You will have heard, most likely, of Randa Jarrar, a professor of English at Fresno State University. Her Twitter account is locked at the moment, but this is what brought her to infamy this week:

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Randa Jarrar is a terrible person, repulsive in every way. Damon Linker gives a bit more information about the Jarrar case:

For readers who don’t follow the online political outrage machine: Jarrar took to Twitter shortly after the death of former first lady Barbara Bush to denounce her and the Bush family in vicious and vulgar terms. “Barbara Bush was a generous and smart and amazing racist,” she said in one tweet. “I’m happy the witch is dead,” she said in another. Her tweets quickly went viral — the original ones as well as follow-ups in which she bragged about her six-figure salary and invulnerability as a tenured professor, taunted the president of her university (Joseph Castro), and posted a phone number that was ostensibly her own but turned out to be the number of a crisis hotline that was soon overwhelmed with calls from people irate about her provocations and clamoring for her to be fired. Within 24 hours, Castro had announced that Jarrar would be investigated, and indicated that she could well lose her job after all.

I saw the Jarrar tweets when they first appeared, and decided that I didn’t want to dignify them by posting them. I know, right? Shocking for me to resist the opportunity to indulge in Dreherbait. But I did, because what Jarrar said was so beyond the pale of decency. However, her case has become a test of free speech principles.

My basic stance is that as deplorable as she is — listen to her various rants for more — protecting free speech means enduring speech you despise. I think Jarrar ought to be condemned — but not lose her job. Those calling for her firing over her insults to the Bush family are wrong (and note well than many conservatives and libertarians have spoken out against firing her). If the university wanted to can her for that prank to the crisis hotline, that would seem just to me. But not for her vile speech.

On the other hand, what if she had taken to Twitter to post anti-Semitic or otherwise racist statements? What if Jarrar were a thin right-wing white male who took to Twitter to dance on Ted Kennedy’s grave? Keep in mind that she did not say these things in a classroom.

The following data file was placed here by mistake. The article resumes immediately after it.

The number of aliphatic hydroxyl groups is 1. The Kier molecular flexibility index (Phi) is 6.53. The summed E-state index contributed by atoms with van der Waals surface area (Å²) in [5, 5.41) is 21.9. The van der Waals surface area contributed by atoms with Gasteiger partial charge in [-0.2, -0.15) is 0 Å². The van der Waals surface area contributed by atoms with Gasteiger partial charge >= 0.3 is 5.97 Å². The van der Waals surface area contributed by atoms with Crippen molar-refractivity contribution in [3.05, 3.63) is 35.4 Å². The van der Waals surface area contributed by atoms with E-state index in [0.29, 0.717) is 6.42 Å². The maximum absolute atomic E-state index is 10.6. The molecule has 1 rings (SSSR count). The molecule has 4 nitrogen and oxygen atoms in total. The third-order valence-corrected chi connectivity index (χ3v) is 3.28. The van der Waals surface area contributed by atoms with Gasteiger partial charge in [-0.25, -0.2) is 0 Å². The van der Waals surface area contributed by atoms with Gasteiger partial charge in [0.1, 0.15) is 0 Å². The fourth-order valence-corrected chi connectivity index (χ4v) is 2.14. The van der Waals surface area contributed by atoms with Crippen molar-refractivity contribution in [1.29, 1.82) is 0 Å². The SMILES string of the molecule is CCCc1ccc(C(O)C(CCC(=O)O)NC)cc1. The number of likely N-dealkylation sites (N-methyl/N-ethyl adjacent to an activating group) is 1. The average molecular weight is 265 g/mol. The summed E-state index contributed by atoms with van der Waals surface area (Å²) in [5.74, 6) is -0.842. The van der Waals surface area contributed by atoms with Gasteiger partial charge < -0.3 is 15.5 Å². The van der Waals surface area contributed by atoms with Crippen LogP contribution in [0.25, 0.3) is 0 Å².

Damon Linker points out that the president and board of trustees of Fresno State have a responsibility to protect freedom of expression, but they also have the responsibility to protect the university’s reputation. While Fresno State doesn’t have to worry as much about suffering from legislators punishing it, California being a very left-wing state, this is a needless provocation. The fact that Jarrar taunted her employer, saying she couldn’t be fired because of tenure, makes her a poster child for obscene academic arrogance. There are countless men and women who hold advanced degrees yet cannot find stable work in the academy — and this arrogant troll uses her extreme privilege to spite everyone.

She is not a sympathetic character.

Linker points out something true and important:

Is there any employer in any industry in the United States that would not treat an outburst like Jarrar’s as a fireable offense? The answer, I think, is no. If anything, norms against employees engaging in offensive speech have become stricter in recent years, with many insisting that public statements that demonize any person or group be punished swiftly and severely, the better to send a stern message about the importance of treating bigotry and hatred of any kind as intolerable.

Those saying that Jarrar should keep her job therefore seem to be defending the view that professors should have employment protections, even outside of the classroom and their specialized areas of academic research, that pretty much no one else in the country enjoys.

My job here at TAC involves opinion writing. I have been paid for most of my career to state my opinion. Yet no employer of mine — no newspaper, no magazine — would keep me on if I tweeted something as vile as what Jarrar tweeted. It would be devastating to the institutional reputation of these newspapers and magazines. TAC would lose donors left and right, and would take a real hit in terms of its credibility. Any magazine or publication would. I would never abuse the privilege I have. With that privilege comes responsibility.

So, today, I am much less sympathetic to Randa Jarrar than I was when she first spouted off. I still lean towards not firing her. But boy, is she ever a poster child for left-wing academic privilege and arrogance. If the university president fires her for pranking the crisis hotline, I won’t be sorry.